Leader, step out of the ivory tower

Many offices are built out of combination of rooms and cubicles in an open-space. My guess is that the resident of the room is the manager, while the rest of the team sits in an open space. I encourage and challenge all managers to step out of their rooms and sit at the open-space, side by side with their teams.

I’m aware that holding confidential and personal meetings are part of the weekly schedule of a manager, and those meetings require a room with closed doors. However, the other part of the week doesn’t require closed doors or private rooms. If this statement is false (meaning the manager’s schedule contains 100% confidential/personal meeting), then this is another problem to solve.

I have been managing teams while sitting in a room and I have been managing teams while sitting in a cubicle. I had managers that set in rooms and I had managers that set in cubicles. I would like to share my insights on this.

When I have received my first room, it felt good, it felt like what I was deserved as a manager, it felt like the right thing for me. Sitting in the room was like sitting at the ivory tower — people came in and out of the room on needed basis. I thought that the people who needed my assistance (or I needed theirs) came to my office and the ones that didn’t came, probably didn’t need my attention (and I surely didn’t need theirs).

Well, I was dead wrong about this. It took me couple of years to start noticing that something is not right and then couple more to be convinced it is deadly wrong. I must admit that I didn’t take any proactive action to make things better. Eventually, I stepped out of my room, but it only because I had more luck then brains. Fortunately, my office changed locations and I have moved from a room-based office to an open-space-based office. I was “forced” to sit in a cubicle. I’m so happy that it turned out that way.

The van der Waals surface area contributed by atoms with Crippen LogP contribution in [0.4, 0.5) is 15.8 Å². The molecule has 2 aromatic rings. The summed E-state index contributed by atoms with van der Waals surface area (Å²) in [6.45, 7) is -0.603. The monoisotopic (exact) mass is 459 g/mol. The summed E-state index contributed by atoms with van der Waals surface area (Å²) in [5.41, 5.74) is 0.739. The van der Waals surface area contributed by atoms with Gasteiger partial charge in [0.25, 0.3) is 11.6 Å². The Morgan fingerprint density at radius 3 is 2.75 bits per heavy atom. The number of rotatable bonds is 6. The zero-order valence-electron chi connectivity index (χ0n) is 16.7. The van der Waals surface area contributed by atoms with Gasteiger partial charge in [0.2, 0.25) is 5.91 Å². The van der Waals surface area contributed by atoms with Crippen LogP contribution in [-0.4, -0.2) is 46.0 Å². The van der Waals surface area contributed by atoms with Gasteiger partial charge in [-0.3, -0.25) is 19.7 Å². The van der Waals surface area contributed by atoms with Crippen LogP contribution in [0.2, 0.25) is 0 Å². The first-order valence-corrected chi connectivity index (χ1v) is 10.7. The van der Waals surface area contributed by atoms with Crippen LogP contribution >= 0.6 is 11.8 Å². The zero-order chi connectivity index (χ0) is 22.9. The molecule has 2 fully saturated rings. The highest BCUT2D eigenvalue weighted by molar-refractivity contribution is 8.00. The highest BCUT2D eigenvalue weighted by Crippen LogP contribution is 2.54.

It wasn’t the first time I set in a cubicle. I set in cubicles in the past couple of times, in different companies. However, back then I wasn’t serving in a management role, and my managers set in cubicles like all the others. All sitting at cubicles felt good. I didn’t have any experience with managers sitting in rooms while the teams were sitting in an open space. When I moved to the new offices (open-space based offices), I have realized there is a big difference when managers sit in rooms while the rest of the team sits in open space.

When I set in my cubicle, along with my teams, I felt a whole different level of engagement:

  1. Accessibility: I was there for the team and the team was there for me. I know managers always say “my door is always open”, but unfortunately that statement doesn’t bring you the engagement level you are looking for. Room has completely different barrier compared to an open space cubicle. When you are in the open space, people will walk by you and stop to discuss about issues that bother them. It might happen when you sit at a room, but much less likely to happen. I rather handle over disruptions then having my team not approaching me frequent enough. The most important conversations I has with my team members were (and still as) a result of such walk-by discussions.
  2. Feeling the mood: when sitting side by side with your teams, you feel the working atmosphere. When people are frustrated (e.g. bad network conditions that slows down their work), you know it and can handle it in a timely manner. When people are excited by a new breakthrough, you are there to walk by and experience it yourself, and to celebrate it with them.
  3. Experiencing first hand: when you work in the same work space as your teams, you can understand better the impediments and the annoying issues, first hand. For example, when there is a problem with the air conditioning, you feel it as well and can handle it. Experiencing the problems yourself is different then hearing about those problems from someone else.

I am familiar with managers that do just fine while sitting in their room. Sitting in a room doesn’t make you a bad manager or a bad leader. However, if you are seeking for a way to serve your teams better and be a true servant leader, you should seriously consider stepping out of the ivory tower and put your feet on the ground, side by side with your teams.



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